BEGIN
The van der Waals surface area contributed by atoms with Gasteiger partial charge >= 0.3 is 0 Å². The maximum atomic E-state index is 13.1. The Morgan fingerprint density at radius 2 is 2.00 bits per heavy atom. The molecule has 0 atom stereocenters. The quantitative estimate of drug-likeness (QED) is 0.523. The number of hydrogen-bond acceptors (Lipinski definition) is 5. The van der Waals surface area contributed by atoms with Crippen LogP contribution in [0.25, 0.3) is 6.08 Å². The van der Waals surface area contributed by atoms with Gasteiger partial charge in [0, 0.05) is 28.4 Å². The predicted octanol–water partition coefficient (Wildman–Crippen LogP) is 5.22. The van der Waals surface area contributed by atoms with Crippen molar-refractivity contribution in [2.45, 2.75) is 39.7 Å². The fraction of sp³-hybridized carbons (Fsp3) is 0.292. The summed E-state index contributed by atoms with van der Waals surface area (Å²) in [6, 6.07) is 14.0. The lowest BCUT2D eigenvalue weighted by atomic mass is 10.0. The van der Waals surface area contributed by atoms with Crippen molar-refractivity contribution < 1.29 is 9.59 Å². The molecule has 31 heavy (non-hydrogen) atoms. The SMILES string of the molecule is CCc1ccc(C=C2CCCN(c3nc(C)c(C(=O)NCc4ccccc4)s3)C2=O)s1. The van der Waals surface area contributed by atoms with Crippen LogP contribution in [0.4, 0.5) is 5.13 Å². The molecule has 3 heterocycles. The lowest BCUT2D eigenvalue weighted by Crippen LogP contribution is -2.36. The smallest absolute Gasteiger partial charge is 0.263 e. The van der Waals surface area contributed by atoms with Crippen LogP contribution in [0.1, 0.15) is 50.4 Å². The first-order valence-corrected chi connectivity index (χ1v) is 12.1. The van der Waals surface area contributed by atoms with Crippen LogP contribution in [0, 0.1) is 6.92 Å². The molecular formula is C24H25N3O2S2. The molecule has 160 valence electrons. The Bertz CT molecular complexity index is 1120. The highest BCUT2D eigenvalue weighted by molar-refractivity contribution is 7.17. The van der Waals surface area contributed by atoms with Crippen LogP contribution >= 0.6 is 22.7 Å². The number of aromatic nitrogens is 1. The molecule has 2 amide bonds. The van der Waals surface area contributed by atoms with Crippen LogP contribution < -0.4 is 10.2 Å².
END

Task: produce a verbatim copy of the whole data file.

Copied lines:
The van der Waals surface area contributed by atoms with Gasteiger partial charge >= 0.3 is 0 Å². The maximum atomic E-state index is 13.1. The Morgan fingerprint density at radius 2 is 2.00 bits per heavy atom. The molecule has 0 atom stereocenters. The quantitative estimate of drug-likeness (QED) is 0.523. The number of hydrogen-bond acceptors (Lipinski definition) is 5. The van der Waals surface area contributed by atoms with Crippen LogP contribution in [0.25, 0.3) is 6.08 Å². The van der Waals surface area contributed by atoms with Gasteiger partial charge in [0, 0.05) is 28.4 Å². The predicted octanol–water partition coefficient (Wildman–Crippen LogP) is 5.22. The van der Waals surface area contributed by atoms with Crippen molar-refractivity contribution in [2.45, 2.75) is 39.7 Å². The fraction of sp³-hybridized carbons (Fsp3) is 0.292. The summed E-state index contributed by atoms with van der Waals surface area (Å²) in [6, 6.07) is 14.0. The lowest BCUT2D eigenvalue weighted by atomic mass is 10.0. The van der Waals surface area contributed by atoms with Crippen molar-refractivity contribution < 1.29 is 9.59 Å². The molecule has 31 heavy (non-hydrogen) atoms. The SMILES string of the molecule is CCc1ccc(C=C2CCCN(c3nc(C)c(C(=O)NCc4ccccc4)s3)C2=O)s1. The van der Waals surface area contributed by atoms with Crippen LogP contribution in [0.4, 0.5) is 5.13 Å². The molecule has 3 heterocycles. The lowest BCUT2D eigenvalue weighted by Crippen LogP contribution is -2.36. The smallest absolute Gasteiger partial charge is 0.263 e. The van der Waals surface area contributed by atoms with Crippen LogP contribution in [0.1, 0.15) is 50.4 Å². The first-order valence-corrected chi connectivity index (χ1v) is 12.1. The van der Waals surface area contributed by atoms with Crippen LogP contribution in [0, 0.1) is 6.92 Å². The molecular formula is C24H25N3O2S2. The molecule has 160 valence electrons. The Bertz CT molecular complexity index is 1120. The highest BCUT2D eigenvalue weighted by molar-refractivity contribution is 7.17. The van der Waals surface area contributed by atoms with Crippen LogP contribution >= 0.6 is 22.7 Å². The number of aromatic nitrogens is 1. The molecule has 2 amide bonds. The van der Waals surface area contributed by atoms with Crippen LogP contribution < -0.4 is 10.2 Å².